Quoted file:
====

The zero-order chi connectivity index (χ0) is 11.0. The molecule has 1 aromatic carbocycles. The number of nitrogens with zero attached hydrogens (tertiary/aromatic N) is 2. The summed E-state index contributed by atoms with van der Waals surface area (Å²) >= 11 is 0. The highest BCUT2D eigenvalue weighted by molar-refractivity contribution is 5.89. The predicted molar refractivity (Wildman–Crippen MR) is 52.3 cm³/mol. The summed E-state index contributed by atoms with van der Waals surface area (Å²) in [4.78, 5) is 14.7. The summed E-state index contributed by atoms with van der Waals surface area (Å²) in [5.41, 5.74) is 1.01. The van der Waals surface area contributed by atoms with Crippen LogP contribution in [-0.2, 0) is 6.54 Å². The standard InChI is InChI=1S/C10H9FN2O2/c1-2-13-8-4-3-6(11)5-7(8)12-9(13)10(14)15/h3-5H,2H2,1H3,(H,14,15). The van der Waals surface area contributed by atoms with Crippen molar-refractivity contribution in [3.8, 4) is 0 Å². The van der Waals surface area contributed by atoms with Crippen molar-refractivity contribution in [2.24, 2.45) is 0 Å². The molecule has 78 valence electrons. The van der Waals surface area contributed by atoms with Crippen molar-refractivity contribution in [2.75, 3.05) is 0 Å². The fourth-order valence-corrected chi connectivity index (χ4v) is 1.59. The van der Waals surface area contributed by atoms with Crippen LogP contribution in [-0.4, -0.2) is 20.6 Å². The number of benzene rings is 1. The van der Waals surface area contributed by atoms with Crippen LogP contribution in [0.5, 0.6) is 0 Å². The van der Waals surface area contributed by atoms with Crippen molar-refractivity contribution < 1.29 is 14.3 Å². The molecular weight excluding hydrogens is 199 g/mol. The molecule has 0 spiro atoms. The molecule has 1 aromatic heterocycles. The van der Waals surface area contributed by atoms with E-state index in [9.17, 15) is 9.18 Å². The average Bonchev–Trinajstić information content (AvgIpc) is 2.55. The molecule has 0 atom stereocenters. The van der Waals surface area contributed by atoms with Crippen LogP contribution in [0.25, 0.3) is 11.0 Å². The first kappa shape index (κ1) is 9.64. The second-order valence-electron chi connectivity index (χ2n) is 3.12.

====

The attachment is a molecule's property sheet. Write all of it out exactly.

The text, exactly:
The zero-order chi connectivity index (χ0) is 11.0. The molecule has 1 aromatic carbocycles. The number of nitrogens with zero attached hydrogens (tertiary/aromatic N) is 2. The summed E-state index contributed by atoms with van der Waals surface area (Å²) >= 11 is 0. The highest BCUT2D eigenvalue weighted by molar-refractivity contribution is 5.89. The predicted molar refractivity (Wildman–Crippen MR) is 52.3 cm³/mol. The summed E-state index contributed by atoms with van der Waals surface area (Å²) in [4.78, 5) is 14.7. The summed E-state index contributed by atoms with van der Waals surface area (Å²) in [5.41, 5.74) is 1.01. The van der Waals surface area contributed by atoms with Crippen LogP contribution in [-0.2, 0) is 6.54 Å². The standard InChI is InChI=1S/C10H9FN2O2/c1-2-13-8-4-3-6(11)5-7(8)12-9(13)10(14)15/h3-5H,2H2,1H3,(H,14,15). The van der Waals surface area contributed by atoms with Crippen molar-refractivity contribution in [3.8, 4) is 0 Å². The van der Waals surface area contributed by atoms with Crippen molar-refractivity contribution in [2.24, 2.45) is 0 Å². The molecule has 78 valence electrons. The van der Waals surface area contributed by atoms with Crippen molar-refractivity contribution in [2.75, 3.05) is 0 Å². The fourth-order valence-corrected chi connectivity index (χ4v) is 1.59. The van der Waals surface area contributed by atoms with Crippen LogP contribution in [-0.4, -0.2) is 20.6 Å². The number of benzene rings is 1. The van der Waals surface area contributed by atoms with Crippen LogP contribution in [0.5, 0.6) is 0 Å². The van der Waals surface area contributed by atoms with Crippen molar-refractivity contribution < 1.29 is 14.3 Å². The molecular weight excluding hydrogens is 199 g/mol. The molecule has 0 spiro atoms. The molecule has 1 aromatic heterocycles. The van der Waals surface area contributed by atoms with E-state index in [9.17, 15) is 9.18 Å². The average Bonchev–Trinajstić information content (AvgIpc) is 2.55. The molecule has 0 atom stereocenters. The van der Waals surface area contributed by atoms with Crippen LogP contribution in [0.25, 0.3) is 11.0 Å². The first kappa shape index (κ1) is 9.64. The second-order valence-electron chi connectivity index (χ2n) is 3.12.